As someone who undertook several trial runs of popular childhood sports and recreational activities (and ultimately, failed), I can faintly remember early experiences of learning and adapting to the inevitable marriage of cognition and movement in a less oblique sense than the harmonious cause-and-effect relationship of head and hand which I now experience while walking, standing or sitting still.  In sport, the relationship seemed more elementary, more within grasp.  For instance, I’d cradle my lacrosse stick, amplifying my capabilities, in a desperate unspoken plea of capability, then, all at once I’d say to myself: I will now, in one fell swoop, slow my pace, turn my net to face my partner, throw-catch, throw-catch, and the ball will sail briskly through the milky autumn sky.  Now I have applied the banal, yet fruitful lessons of adolescence to daily activity, which I, by my own will, have hoped to convert from arbitrary to intentional: I will now, in one fell swoop, swing my backpack over my achy right shoulder, furrow my brow, and not just clomp my boots, but really stomp them, out of this small café, because not only do I use their internet, but I use their floors to make sounds and noises that make me feel like one authoritative bitch.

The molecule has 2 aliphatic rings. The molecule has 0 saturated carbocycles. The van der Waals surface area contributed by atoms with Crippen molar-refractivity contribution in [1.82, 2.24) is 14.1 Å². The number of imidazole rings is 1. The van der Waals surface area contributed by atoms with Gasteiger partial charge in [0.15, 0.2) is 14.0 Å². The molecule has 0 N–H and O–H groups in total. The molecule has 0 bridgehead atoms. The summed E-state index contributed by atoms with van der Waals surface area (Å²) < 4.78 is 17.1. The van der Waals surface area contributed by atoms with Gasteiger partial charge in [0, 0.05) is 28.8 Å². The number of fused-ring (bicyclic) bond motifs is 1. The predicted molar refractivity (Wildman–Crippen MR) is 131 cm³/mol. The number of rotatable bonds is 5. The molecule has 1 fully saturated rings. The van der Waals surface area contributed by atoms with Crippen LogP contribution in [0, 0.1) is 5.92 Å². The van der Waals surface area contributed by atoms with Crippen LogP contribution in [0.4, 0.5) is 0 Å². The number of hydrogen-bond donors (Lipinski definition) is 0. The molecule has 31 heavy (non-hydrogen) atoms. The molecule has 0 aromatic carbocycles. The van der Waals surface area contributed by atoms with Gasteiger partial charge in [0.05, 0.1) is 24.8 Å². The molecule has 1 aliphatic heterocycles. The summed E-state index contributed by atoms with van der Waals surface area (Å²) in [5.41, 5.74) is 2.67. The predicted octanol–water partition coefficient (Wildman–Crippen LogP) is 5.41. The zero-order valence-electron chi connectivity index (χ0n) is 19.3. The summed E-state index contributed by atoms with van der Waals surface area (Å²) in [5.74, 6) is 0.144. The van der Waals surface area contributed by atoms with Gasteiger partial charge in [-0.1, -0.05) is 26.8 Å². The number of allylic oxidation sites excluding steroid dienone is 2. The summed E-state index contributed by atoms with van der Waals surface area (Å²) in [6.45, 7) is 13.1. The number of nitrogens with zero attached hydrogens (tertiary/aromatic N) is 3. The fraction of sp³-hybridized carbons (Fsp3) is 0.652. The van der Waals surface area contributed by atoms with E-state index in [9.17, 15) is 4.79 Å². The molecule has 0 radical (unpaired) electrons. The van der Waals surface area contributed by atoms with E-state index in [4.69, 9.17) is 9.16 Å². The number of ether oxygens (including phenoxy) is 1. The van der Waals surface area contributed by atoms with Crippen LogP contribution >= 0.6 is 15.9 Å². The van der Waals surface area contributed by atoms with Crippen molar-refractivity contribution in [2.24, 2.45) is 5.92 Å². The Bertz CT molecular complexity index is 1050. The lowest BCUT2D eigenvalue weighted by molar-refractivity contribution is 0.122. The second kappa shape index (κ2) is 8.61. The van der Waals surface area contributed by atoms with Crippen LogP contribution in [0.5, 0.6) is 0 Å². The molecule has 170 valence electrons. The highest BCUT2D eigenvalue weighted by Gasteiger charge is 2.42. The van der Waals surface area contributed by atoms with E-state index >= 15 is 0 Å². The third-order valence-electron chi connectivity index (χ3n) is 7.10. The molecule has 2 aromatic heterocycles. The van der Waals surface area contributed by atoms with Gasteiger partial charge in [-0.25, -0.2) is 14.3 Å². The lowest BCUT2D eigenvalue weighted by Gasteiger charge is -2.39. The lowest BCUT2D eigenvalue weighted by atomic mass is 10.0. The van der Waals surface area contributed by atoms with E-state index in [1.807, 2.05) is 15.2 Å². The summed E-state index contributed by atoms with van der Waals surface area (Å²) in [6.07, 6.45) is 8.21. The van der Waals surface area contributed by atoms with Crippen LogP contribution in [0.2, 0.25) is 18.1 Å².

I can either spin my awareness as intentionality or dangerous hyperconsciousness.  When aware of the way in which I fold my hands behind my back when walking briskly by flocks of gluttonous tourists I am almost crippled by my attention to every subtle twitch and turn of my inelegant body.  But, when I decide that my steps, the way I open my eyes, the way I motion for a taxi are not just mere means, but are rather standalone, substantial acts and proclamations, I have injected my perceptively miniscule actions with meaning and direction.  Suddenly, I’m walking and motioning with grace and poise, and not really because it even appears as poised movement, but because I believe it to be beautiful, and so it is.

 

Recently, I discovered the redemptive qualities, despite the overuse of cellular data, of listening to podcasts while transporting myself around DC.  As my mind has felt unusually malnourished as of late, it helps to be able to learn about an interesting topic or two while moving myself from here to there.  I’ve become particularly interested in NPR’s new Ted Radio Hour show, in which the host, Guy Rozz, plays segments of several TED Talks, which culminate under a selective umbrella topic.  Rozz, takes a moment to sit with each speaker for a personal interview, in which he instigates a bit deeper into the promoting factors for and their desire to give each respective talk.  As I have possessed a longstanding interest in language and communication, I downloaded the Ted Radio Hour podcast entitled “Spoken and Unspoken” on a whim and found myself beguiled by each speaker’s very personalized and well-crafted hypothesis on everything from alienation and unity through language, foreign dialects, texting, and even a real life application of the subjunctive mood.  And then—the very last speaker’s talk almost serendipitously emphasized the “unspoken” component of language.